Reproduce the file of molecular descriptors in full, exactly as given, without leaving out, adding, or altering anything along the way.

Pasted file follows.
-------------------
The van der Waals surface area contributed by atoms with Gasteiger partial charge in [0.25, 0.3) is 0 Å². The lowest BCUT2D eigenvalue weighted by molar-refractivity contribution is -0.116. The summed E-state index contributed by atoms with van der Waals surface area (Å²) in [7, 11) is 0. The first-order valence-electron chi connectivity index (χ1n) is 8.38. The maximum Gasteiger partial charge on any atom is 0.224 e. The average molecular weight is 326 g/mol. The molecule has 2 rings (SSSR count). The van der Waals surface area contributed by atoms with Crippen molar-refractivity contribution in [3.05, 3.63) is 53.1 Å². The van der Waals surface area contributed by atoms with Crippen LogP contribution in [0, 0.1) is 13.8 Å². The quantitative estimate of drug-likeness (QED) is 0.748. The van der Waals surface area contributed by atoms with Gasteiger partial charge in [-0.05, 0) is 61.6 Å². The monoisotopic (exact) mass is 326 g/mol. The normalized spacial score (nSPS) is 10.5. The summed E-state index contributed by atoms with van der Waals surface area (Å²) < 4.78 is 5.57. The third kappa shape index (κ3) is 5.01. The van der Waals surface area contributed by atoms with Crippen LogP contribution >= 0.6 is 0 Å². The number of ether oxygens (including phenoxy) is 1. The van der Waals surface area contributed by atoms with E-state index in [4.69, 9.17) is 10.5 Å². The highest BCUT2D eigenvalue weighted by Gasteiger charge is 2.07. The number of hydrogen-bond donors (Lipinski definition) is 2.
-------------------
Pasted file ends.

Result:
The van der Waals surface area contributed by atoms with Gasteiger partial charge in [0.25, 0.3) is 0 Å². The lowest BCUT2D eigenvalue weighted by molar-refractivity contribution is -0.116. The summed E-state index contributed by atoms with van der Waals surface area (Å²) in [7, 11) is 0. The first-order valence-electron chi connectivity index (χ1n) is 8.38. The maximum Gasteiger partial charge on any atom is 0.224 e. The average molecular weight is 326 g/mol. The molecule has 2 rings (SSSR count). The van der Waals surface area contributed by atoms with Crippen molar-refractivity contribution in [3.05, 3.63) is 53.1 Å². The van der Waals surface area contributed by atoms with Crippen LogP contribution in [0, 0.1) is 13.8 Å². The quantitative estimate of drug-likeness (QED) is 0.748. The van der Waals surface area contributed by atoms with Gasteiger partial charge in [-0.05, 0) is 61.6 Å². The monoisotopic (exact) mass is 326 g/mol. The normalized spacial score (nSPS) is 10.5. The summed E-state index contributed by atoms with van der Waals surface area (Å²) < 4.78 is 5.57. The third kappa shape index (κ3) is 5.01. The van der Waals surface area contributed by atoms with Crippen LogP contribution >= 0.6 is 0 Å². The number of ether oxygens (including phenoxy) is 1. The van der Waals surface area contributed by atoms with E-state index in [4.69, 9.17) is 10.5 Å². The highest BCUT2D eigenvalue weighted by Gasteiger charge is 2.07. The number of hydrogen-bond donors (Lipinski definition) is 2.